You know those moments where you hit upon a great idea and say "I will set the world on fire with this one. I must act upon it immediately", even though the better part of you is saying, "Sleep on it first, for the love of God. Sleep on it"? Yeah, those moments are such fun to look back on with the knowledge of experience.
A bit over a month ago I was innocently emptying my second graders' backpacks and found a form asking for volunteers to teach enrichment classes after school one day a week for one hour. Because I often do this mundane backpack emptying task while the girls are doing homework while I make dinner while it is indeed cocktail hour, I feel there must have been an adult beverage present when I said to my husband, "I should do this. I can teach a class to 1st and 2nd graders where we can make no-sew projects and I can work down some of my stash. We'll call it Fun With Fabric and dadgumit it will be a blast and a half. Sign me up! Girls! New spelling word to work on - dadgumit. Now where is that wine bottle?" To DH's credit, he hid his eyeroll well.
Flash forward, three classes now under my belt out of the six scheduled and I wish to kiss the feet of every teacher, dance instructor, Girl Scout leader, Sunday School teacher, etc my daughters have had, do have, or will have in the future. And I only have 12 kids, all girls, mostly very sweet and sometimes well behaved if a bit quick on the potty humor, all very enthusiastic, many of them, including my own two, really loud, all competing for my attention and magical scissors for one hour and I wonder if I will survive the next 3 classes. I truly do not know how teachers do it, and I am in desperate need of ideas for teacher Christmas gifts which will show my true adoration.
Anyway, despite being a bit overwhelmed by the intensity of excitement from my adorable students, I do have to say it is going fairly well, even as I am certain I won't be running the class again this school year. Or possibly ever. The first class we made fabric frames, where we wrapped fabric strips around a wooden frame and then jazzed it up with some jewels. Note how fabulous my sample is.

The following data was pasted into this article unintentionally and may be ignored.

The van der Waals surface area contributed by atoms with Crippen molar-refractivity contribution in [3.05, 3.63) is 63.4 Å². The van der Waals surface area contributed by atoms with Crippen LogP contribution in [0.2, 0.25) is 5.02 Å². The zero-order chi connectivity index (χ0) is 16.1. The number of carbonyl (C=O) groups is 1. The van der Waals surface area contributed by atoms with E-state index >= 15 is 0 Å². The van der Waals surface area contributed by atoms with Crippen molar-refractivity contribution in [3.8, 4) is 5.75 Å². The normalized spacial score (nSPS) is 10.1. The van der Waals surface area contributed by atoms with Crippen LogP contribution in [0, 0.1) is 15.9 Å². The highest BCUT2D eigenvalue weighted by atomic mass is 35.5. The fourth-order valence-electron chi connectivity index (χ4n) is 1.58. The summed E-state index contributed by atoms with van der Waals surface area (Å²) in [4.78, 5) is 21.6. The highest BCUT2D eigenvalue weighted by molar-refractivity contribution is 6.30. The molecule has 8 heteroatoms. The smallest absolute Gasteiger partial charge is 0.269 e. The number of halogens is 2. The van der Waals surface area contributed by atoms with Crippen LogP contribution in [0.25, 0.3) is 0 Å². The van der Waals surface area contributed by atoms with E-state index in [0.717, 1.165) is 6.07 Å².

Here is where I should be able to say "Note how adorable and stunning Paige's is", but alas I cannot, because the project was so very special to her that it has already been lost. Suffice it to say mine was better anyway.
We also made some refrigerator magnets out of the same materials (fabric and jewels) using small tiles that were my kitchen backsplash in a former life. Reduce, reuse, recycle, peeps! Even if it means having to redo your entire kitchen so that a few kids can have a craft project! Note Eva's gorgeous creations:
The second week, we made Halloween placemats from fabric strips (maybe I should have called the class "999 things to do with fabric strips") woven together that I then ironed between two pieces of Heat n Bond vinyl. Each girl got to pick a pumpkin, ghost, or witch hat to decorate it with, too. I do not recommend this project, adorable as it is, for a group of twelve 7 and 8 year olds. Too much waiting for turns with me and my iron to get the vinyl on, clearly every last one of them had had an entire bag of candy for lunch, and weirdly, not one of them knew how to weave. What are my tax dollars going toward at this school anyway? Is the art teacher focusing solely on having the kids use her lifesized Alex Rodriguez cardboard cutout as a model for sketching? (Totally kidding Mrs. D. We adore you and forgive your Yankee-loving transgressions. In theory. ;) ) But really, am I the only one shocked that they didn't know how to weave? Mental note: check investment portfolio to make sure I am not heavy in those potholder craft kits.
In any case, they turned out cute despite all the insanity. Admire them here as best you can in this fuzzy photograph, because I will never run this particular project again.
Today, day three (we're half done! Happy dance!) we made tooth pillows from fleece. After last week, I shuddered to think how many of them might not know how to tie a knot. That wasn't the biggest problem, though. The problem was that most of them have lost all their teeth already. When I told them I was 8 before I lost my first one, I thought I would have to scrape them up off the floor. Lucky for them, the tooth pillow will make a lovely gift for a friend or younger cousin. They turned out cute, with minimal fussing, but unfortunately I forgot to take a photo of one. You'll have to take my word for it.
So now I have three more classes and am not sure what projects to do next. Any suggestions? Sanity tips?
I remember back in college suggesting you could put the English major to work by writing for Reader's Digest with your witty comments. That was so 1990. Thank you for providing another modern way to enjoy your humor and keep up with your activites.
You are a brave woman to volunteer for just one afterschool activity, but six sessions? Bravo to you! I hope DH is waiting at the door with your adult beverage when you return home. These crafts look so easy that even I could do them. Next time we visit my mother I will be diving into her scraps stash, glue gun in hand. Thank you for the inspiration.
Aw, Lisa, you are too sweet. I do recall your insistence that I should be sending stories to Reader's Digest - this is really so much easier, and no rejection. Love that this post is inspiring some of my not quite so crafty friends to wade through some fabric and do some of these projects. I wasn't expecting that, and it makes me happy.
Beth, you are truly a hoot! Love this!
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